The 2005 Act imposed a tax on “every transfer of property located in Washington” and applied prospectively to estates of decedents dying on or after May 17, 2005. Laws of 2005, ch. 516, §§ 3(1), 20. Therefore, a transfer (upon which the excise tax operates) must occur on or after May 17, 2005.
Estate of Bracken
In Bracken, we held that DOR overstepped its authority by adopting regulations that taxed QTIP assets when the deceased spouse died before the effective date of the 2005 Act. Bracken, 175 Wn.2d at 554; see Laws of 2005, ch. 516, § 20. In Bracken, the deceased spouses made QTIP elections under federal law before Washington enacted its stand-alone estate tax and the surviving spouses died after the legislature passed the Act. See 175 Wn.2d at 556, 561–62. The estate in Bracken argued that the taxable transfer occurred when the first spouse died (before the Act came into effect), while DOR argued that a taxable transfer occurred when the second spouse died (after the Act came into effect). See id. at 561–63.
We interpreted “transfer” narrowly and reasoned that the only “transfer” occurred at the husbands' deaths when they created the QTIP trusts. See id. at 554, 563. Any transfers that occurred later upon the wives' deaths were fictional. Id. at 554. Therefore, DOR exceeded its authority under the Act, which requires a transfer, by creating regulations that allowed taxation of fictional transfers. Id. According to our interpretation in Bracken, the “real” transfers occurred before the 2005 estate law was enacted. DOR could not tax these transfers because the legislature declared that the Act was prospective only. See Laws of 2005, ch. 516, § 20. The court did not reach alleged constitutional issues because it construed the estate tax to apply only to real transfers. See 175 Wn.2d at 563.
The concurring/dissenting opinion disagreed with the majority's narrow interpretation of “transfer.” See id. at 576 (Madsen, C.J., concurring/dissenting). However, the concurring/dissenting opinion still agreed that the legislature did not intend to tax the QTIP, but for reasons differing from the majority. Id. at 594 (Madsen, C.J., concurring/dissenting) (“The 2006 regulations on their face and according to their plain language effectuate the obvious purpose of the legislature's determination to allow a state QTIP election: the surviving spouses' estates are not subject to state estate taxation on federal estate QTIP elections that did not benefit the first spouses' estates on any state estate tax returns by allowing a state marital deduction when the first spouses died.”). The concurring/dissenting justices noted that the legislature could amend the statute if it intended a different result, so long as the amendments did not offend the constitution. Id. at 594–95.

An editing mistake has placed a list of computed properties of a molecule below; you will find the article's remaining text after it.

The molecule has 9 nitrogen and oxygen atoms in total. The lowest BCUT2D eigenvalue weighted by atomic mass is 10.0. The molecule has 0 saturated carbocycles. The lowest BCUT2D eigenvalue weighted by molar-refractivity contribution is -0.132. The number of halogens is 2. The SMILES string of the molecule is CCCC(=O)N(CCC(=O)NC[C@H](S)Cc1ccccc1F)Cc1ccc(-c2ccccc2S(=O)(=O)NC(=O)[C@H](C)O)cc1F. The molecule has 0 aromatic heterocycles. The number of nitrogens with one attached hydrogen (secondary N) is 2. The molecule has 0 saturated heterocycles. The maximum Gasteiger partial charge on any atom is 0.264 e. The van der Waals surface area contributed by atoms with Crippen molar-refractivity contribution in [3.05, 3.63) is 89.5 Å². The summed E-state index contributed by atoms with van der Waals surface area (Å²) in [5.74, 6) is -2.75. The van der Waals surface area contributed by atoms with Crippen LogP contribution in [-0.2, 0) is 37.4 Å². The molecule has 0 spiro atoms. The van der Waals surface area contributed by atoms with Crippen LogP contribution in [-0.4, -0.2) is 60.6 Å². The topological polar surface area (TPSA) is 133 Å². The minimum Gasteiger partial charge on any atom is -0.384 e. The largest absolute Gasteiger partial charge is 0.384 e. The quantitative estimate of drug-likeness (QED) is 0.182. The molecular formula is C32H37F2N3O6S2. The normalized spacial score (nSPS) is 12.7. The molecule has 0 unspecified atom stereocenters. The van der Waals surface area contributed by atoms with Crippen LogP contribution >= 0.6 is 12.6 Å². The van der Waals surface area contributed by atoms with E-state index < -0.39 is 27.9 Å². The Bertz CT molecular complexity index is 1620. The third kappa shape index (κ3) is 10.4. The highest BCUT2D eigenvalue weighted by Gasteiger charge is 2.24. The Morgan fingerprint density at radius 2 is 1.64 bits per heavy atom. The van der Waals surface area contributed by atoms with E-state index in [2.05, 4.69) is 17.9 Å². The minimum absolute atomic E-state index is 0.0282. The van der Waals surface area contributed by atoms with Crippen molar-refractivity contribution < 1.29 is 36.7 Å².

The result of the Bracken decision was that the State could not tax the QTIP trusts created by spouses dying before the Act was enacted because the spouse did not make a state QTIP election. See id. at 554.
In 2013, the legislature responded to Bracken by amending the Act to tax QTIP assets upon the death of the surviving spouse. Laws of 2013, 2d Spec. Sess., ch. 2, § 1. Disagreeing with Bracken's narrow interpretation of the term “transfer,” the legislature noted that under the federal estate tax code “transfer” is “construed broadly and extends to the ‘shifting from one to another of any power or privilege incidental to the ownership or enjoyment of property’ that occurs at death.” Id. § 1(3) (quoting Fernandez, 326 U.S. at 352). The legislature also found that Bracken
(a) Creates an inequity never intended by the legislature because unmarried individuals did not enjoy any similar opportunities to avoid or greatly reduce their potential Washington estate tax liability; and (b) may create disparate treatment between QTIP property and other property transferred between spouses that is eligible for the marital deduction.
Id. § 1(4). In response to its findings, the legislature broadened the meaning of “transfer” to its “broadest possible meaning consistent with established United States supreme court precedents․” Id. § 1(5).
The legislature intended for the amendments to “apply both prospectively and retroactively to all estates of decedents dying on or after May 17, 2005.” Id. § 9. However, the amendments do “not affect any final judgment, no longer subject to appeal, entered by a court of competent jurisdiction before the effective date of this section[, June 14, 2013].” Id. § 10.